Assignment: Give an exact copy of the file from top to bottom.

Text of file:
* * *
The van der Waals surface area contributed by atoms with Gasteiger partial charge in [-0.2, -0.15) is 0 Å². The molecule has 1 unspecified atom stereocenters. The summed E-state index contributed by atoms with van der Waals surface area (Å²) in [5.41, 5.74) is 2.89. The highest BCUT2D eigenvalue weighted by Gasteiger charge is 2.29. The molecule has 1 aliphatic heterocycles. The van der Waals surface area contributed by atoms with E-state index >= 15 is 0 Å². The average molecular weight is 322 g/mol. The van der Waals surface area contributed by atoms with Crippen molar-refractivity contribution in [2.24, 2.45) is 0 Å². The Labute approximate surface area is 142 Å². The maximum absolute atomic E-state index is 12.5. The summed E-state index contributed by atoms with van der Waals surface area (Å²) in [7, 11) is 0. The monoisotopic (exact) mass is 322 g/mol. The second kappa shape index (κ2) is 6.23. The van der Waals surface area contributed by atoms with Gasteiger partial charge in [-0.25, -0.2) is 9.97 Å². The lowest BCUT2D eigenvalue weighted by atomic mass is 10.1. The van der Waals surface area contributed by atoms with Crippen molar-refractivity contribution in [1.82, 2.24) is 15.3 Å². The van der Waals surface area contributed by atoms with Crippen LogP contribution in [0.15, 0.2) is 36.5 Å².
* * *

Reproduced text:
The van der Waals surface area contributed by atoms with Gasteiger partial charge in [-0.2, -0.15) is 0 Å². The molecule has 1 unspecified atom stereocenters. The summed E-state index contributed by atoms with van der Waals surface area (Å²) in [5.41, 5.74) is 2.89. The highest BCUT2D eigenvalue weighted by Gasteiger charge is 2.29. The molecule has 1 aliphatic heterocycles. The van der Waals surface area contributed by atoms with E-state index >= 15 is 0 Å². The average molecular weight is 322 g/mol. The van der Waals surface area contributed by atoms with Crippen molar-refractivity contribution in [2.24, 2.45) is 0 Å². The Labute approximate surface area is 142 Å². The maximum absolute atomic E-state index is 12.5. The summed E-state index contributed by atoms with van der Waals surface area (Å²) in [7, 11) is 0. The monoisotopic (exact) mass is 322 g/mol. The second kappa shape index (κ2) is 6.23. The van der Waals surface area contributed by atoms with Gasteiger partial charge in [-0.25, -0.2) is 9.97 Å². The lowest BCUT2D eigenvalue weighted by atomic mass is 10.1. The van der Waals surface area contributed by atoms with Crippen molar-refractivity contribution in [1.82, 2.24) is 15.3 Å². The van der Waals surface area contributed by atoms with Crippen LogP contribution in [0.15, 0.2) is 36.5 Å².